Banks need to raise firewalls to protect debit cards
Following the security breach that led to data of almost 3.2 million debit cards getting compromised, banks need to adopt multiple-level authentication, install improved firewalls and employ only a fixed number of softwares at their ATMs, experts said.business Updated: Oct 22, 2016 13:30 IST
Following the security breach that led to data of almost 3.2 million debit cards getting compromised, banks need to adopt multiple-level authentication, install improved firewalls and employ only a fixed number of softwares at their ATMs, experts said.
The cards belonged to 19 banks, including top ones such as State Bank of India, ICICI Bank, HDFC Bank, Axis Bank and Yes Bank. Over 640 customers have so far complained of being affected with fraudulent withdrawals, which till October 20 totalled ₹1.3 crore. Banking sources said the amount could rise as many transactions may not have been reported.
While banks— both state-owned and private — did not want to comment on the issue, all of them are looking to strengthen security procedures to prevent such frauds, said people connected with the issue.
In an interaction with HT, AP Hota, managing director and CEO of NPCI, an umbrella organisation for all retail payments system in India, said: “We have global standards of compliance that need to be followed by all banks.”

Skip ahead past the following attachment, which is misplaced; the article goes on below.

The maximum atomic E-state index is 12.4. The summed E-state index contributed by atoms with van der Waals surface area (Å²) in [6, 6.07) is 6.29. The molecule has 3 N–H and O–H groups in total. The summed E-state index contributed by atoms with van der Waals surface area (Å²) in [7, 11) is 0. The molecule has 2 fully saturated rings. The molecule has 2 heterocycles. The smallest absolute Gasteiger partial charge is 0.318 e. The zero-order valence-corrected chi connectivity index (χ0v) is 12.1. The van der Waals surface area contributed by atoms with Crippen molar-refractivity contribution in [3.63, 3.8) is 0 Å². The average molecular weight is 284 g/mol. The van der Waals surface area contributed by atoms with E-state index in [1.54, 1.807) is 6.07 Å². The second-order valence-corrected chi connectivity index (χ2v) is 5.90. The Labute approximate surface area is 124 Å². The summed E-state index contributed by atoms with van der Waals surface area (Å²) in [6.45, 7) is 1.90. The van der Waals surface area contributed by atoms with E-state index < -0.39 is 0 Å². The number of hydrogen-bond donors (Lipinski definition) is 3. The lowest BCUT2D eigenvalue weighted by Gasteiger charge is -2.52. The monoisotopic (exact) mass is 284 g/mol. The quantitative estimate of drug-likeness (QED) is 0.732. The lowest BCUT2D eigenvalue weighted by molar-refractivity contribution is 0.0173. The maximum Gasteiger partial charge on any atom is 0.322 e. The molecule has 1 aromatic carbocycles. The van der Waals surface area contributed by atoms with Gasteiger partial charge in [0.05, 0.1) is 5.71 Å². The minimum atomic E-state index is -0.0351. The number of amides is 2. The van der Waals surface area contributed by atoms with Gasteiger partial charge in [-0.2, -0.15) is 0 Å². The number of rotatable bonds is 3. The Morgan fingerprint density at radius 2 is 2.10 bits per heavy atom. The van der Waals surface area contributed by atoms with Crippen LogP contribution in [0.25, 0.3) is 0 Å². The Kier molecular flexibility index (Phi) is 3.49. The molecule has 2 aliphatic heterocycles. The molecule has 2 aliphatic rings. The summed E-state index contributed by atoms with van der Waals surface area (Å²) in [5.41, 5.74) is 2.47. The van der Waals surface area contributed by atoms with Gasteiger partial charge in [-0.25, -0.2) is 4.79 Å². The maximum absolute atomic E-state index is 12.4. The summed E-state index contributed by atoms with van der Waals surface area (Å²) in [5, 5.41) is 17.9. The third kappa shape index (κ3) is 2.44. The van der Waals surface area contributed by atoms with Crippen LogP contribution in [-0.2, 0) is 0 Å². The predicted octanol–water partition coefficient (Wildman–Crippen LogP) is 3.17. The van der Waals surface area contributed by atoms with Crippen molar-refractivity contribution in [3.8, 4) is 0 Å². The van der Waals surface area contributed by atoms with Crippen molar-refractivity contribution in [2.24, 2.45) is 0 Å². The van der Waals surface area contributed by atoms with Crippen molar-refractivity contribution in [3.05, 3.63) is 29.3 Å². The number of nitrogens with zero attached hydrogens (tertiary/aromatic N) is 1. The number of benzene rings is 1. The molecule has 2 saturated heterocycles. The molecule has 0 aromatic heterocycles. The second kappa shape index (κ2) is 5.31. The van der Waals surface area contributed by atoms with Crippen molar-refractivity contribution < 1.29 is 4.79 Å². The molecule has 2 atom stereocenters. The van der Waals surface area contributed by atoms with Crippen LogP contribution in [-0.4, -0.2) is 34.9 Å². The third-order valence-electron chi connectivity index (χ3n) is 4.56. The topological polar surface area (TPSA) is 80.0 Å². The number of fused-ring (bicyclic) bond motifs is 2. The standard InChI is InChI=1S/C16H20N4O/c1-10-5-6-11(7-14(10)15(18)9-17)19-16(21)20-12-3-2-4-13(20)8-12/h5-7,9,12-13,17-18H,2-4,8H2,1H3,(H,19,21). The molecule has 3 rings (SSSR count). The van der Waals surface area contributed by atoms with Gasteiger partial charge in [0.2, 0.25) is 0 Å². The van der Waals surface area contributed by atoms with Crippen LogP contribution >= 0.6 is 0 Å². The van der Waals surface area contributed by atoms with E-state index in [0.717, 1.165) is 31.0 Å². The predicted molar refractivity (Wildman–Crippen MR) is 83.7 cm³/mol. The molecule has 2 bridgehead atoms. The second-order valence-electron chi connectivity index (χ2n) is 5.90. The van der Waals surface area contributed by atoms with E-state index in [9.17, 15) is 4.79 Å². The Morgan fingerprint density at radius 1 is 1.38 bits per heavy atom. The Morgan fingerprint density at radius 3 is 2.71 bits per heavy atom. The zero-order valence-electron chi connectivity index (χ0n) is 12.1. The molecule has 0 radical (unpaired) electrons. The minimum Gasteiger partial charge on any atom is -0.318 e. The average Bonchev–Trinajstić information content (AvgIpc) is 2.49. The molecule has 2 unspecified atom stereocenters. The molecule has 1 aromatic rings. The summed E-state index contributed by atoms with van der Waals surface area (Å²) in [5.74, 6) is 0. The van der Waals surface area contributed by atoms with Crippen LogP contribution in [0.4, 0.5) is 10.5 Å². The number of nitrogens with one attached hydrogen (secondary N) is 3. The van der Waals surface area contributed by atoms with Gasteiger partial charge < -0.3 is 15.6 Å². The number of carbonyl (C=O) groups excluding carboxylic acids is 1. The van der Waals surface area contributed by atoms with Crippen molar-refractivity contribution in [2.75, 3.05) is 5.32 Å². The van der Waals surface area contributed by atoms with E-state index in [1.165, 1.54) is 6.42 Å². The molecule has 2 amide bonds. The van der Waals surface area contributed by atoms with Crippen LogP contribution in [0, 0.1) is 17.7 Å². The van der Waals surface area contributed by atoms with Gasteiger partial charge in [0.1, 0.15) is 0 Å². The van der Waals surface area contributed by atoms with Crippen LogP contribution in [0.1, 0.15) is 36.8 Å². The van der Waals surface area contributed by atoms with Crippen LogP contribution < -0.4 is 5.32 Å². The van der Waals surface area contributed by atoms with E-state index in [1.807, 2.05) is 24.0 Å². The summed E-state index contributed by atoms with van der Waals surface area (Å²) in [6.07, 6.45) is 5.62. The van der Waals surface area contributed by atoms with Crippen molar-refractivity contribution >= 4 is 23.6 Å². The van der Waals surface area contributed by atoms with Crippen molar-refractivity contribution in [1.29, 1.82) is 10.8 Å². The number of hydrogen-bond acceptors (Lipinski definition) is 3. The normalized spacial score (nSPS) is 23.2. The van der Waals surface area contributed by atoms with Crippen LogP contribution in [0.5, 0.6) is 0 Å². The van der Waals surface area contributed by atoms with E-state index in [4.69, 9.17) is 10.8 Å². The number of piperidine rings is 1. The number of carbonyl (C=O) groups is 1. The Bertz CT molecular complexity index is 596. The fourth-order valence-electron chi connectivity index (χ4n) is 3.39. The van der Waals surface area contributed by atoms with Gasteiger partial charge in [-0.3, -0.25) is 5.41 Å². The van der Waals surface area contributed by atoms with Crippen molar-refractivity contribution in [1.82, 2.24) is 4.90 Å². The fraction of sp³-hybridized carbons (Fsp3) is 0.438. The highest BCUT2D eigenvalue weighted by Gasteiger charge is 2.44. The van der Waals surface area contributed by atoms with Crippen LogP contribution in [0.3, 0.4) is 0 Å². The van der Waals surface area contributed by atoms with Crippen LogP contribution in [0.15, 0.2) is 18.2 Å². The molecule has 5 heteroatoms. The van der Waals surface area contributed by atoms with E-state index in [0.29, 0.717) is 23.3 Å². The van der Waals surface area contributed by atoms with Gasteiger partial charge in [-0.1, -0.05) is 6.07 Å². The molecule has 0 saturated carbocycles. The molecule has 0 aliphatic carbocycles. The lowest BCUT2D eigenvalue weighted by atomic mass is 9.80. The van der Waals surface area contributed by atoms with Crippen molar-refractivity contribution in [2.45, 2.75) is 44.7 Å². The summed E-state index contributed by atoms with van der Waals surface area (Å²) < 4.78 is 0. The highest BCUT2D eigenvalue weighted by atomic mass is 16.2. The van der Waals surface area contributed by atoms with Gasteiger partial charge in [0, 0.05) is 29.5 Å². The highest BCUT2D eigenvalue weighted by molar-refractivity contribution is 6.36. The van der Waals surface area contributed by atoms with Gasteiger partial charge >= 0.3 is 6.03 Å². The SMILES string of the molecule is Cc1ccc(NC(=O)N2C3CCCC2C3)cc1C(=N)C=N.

According to the former country head of ATM management at Yes Bank, Aspy Engineer: “Banks must strengthen security systems first. We can introduce 2-3 or 4 factor authentication, better firewalls at the ATMs, updated anti-viruses and white list the ATMs where only 4-5 softwares can be inserted in a machine and any attempt to infect the ATM with another software will be rejected.”
ATMs run using a CPU similar to those employed on normal computers, White listing restricts the number of softwares that can be installed on an ATM’s CPU, if an unrecognised software attempts to install on such an ATM, it automatically sends an alert to the company.
NPCI’s Hota said it must be made mandatory to link all bank accounts and core banking solutions to cellphone of the customer to help banks reach out customers faster.
It is suspected that an unauthorised entry was done at the switch level that is certified by the PCI-DSS (Payment Card Industry Data Security Standard). The switch helps transmit information from and to ATMs. PCI Council, the international body which sets standards on for PCI–DSS, is conducting a forensic study on the issue. “Additionally, switch-providing companies should also be brought under supervision framework,” Hota added.